With Easter coming up in mid-April, I’ve been thinking a lot about how wonderful it is to get everyone in our families back together again.
When my older children were young, we never thought about orchestrating “together time.” We just all piled in the back of the SUV and took a road trip, since buying eight plane tickets was impractical. It didn’t matter whether the drive was six or 18 hours, we simply hunkered down and enjoyed or endured those moments together.
Fortunately or unfortunately, we now wait for events such as funerals or weddings to get everyone together. I thought for this month’s column I would talk about the practicality or impracticality of getting everyone together again when you are the patriarch or matriarch of your multi-generational family.
Some of you will recall the time your oldest daughter or son told you they had “met someone.” The next important sign was when they said, “Dad, I want you to meet (insert name here).” The next thing I knew, I was hearing about their engagement and wedding plans. As a father of six beautiful girls, I braced myself for the financial shock of underwriting all these events, but I got off easy at first.
I love the movie “Father of the Bride,” with Steve Martin playing a dad named George. If you’ve seen it, remember the scene when Martin’s wife, played by Diane Keaton, translates what the wedding planner (played by Martin Short) recommends for his daughter’s wedding? Let’s just say George wasn’t as fortunate as I, from the purely financial side of things.
My oldest daughter asked me to host a party somewhere between where I live in Jacksonville and her home in Olympia, Wash. We chose Salt Lake City so my mother and extended family could attend. My expenses included $2,500 for airfare for eight airline tickets and another $600 for the open house/restaurant food.
My second daughter, on the other hand, eloped at 18, so my financial outlay was close to zero (except for the emotional shock of marrying an 18-year-old man who had just completed Marine Corps boot camp in San Diego). Despite this beginning to their marriage, my second daughter Rebecca and her husband Tyson are happily married and living near Dallas. Plus, I got a great little granddaughter, Malia, out of the deal.
I’m blessed with two married daughters, four grandchildren, two girls ages 10 and 12 still at home, two older daughters and twin sons. If you did the math, that’s eight children. Getting everyone to agree to be in the same place at the same time is not only impractical logistically, but can cost a fortune if you are underwriting it and don’t plan things carefully. With my eight kids, it would conservatively cost $6,000 to $8,000 to underwrite the entire event.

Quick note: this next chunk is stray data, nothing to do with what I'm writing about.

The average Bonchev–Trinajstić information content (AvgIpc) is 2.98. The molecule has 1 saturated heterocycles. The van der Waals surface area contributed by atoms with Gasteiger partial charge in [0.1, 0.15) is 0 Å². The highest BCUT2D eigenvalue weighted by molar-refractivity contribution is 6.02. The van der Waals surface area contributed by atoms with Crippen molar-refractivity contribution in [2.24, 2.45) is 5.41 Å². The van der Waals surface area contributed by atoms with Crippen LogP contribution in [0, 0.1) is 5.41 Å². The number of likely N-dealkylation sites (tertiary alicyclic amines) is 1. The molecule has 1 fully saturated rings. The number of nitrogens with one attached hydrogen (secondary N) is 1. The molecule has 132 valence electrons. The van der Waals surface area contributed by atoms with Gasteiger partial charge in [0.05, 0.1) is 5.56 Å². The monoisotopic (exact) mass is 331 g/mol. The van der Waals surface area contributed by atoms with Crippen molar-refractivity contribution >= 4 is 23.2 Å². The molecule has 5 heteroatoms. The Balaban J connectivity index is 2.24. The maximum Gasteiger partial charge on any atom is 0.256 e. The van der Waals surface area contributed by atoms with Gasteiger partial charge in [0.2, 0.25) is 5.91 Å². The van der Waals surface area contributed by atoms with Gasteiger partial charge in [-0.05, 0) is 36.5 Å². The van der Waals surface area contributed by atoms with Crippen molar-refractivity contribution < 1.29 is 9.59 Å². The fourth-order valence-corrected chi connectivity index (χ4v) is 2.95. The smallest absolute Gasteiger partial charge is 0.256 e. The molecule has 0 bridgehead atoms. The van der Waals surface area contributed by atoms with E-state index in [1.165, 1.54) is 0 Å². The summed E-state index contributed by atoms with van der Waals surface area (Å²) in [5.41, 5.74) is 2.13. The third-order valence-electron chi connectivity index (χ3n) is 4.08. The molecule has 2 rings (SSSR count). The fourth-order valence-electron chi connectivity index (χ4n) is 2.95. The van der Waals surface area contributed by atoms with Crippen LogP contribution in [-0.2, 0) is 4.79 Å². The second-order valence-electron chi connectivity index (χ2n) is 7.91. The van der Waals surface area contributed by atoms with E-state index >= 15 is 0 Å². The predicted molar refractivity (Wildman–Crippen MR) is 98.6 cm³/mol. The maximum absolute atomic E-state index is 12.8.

Here are a few ideas to enhance the experience:
• Plan the family event way in advance. Talk to as many of your children as you can six months or more in advance of the time you want to get together. Make it clear what you want to do and why. Once you have implicit or tacit approval, put together a plan and budget. Use Facebook or Evite to send out invitations rather than traditional snail mail. Assuming you can afford to financially underwrite some of your children’s travel, communicate what you can and can’t do way in advance. I often use the miles I accumulate in business travel to purchase tickets for my children and grandchildren.
• Find accommodations that can facilitate interaction and family time. I recommend using AirBnB or condo-style accommodations so that family meals can be done in economical fashion as long as a Costco is nearby.
• Plan to take pictures and video of the event. This will make it easier to do another family event, by pointing to the evidence for all the fun and frivolity someone might miss if they don’t attend your next family reunion. For the group picture, hire a professional photographer. It’s worth the $400 investment.
• Be the peacemaker. Just because our children are grown up doesn’t mean they’re going to get along. See my column on conflict management on LinkedIn. You can be the peacemaker as the patriarch or matriarch of your family. (If you’re interested in reading that article, join LinkedIn. It’s free and you only need to invite me as a contact to see that article and others that might be of interest.) Although it’s impractical to think everyone will get along, being able to get together without a major breakdown is a victory in it of itself.
Dr. Don Capener, Dean of the Jacksonville University Davis College of Business, lives in Jacksonville with his wife, Annie, and their two youngest daughters. His 55+ And Alive is an occasional column in The Florida Times-Union’s PrimeTime section. He can be reached at firstname.lastname@example.org.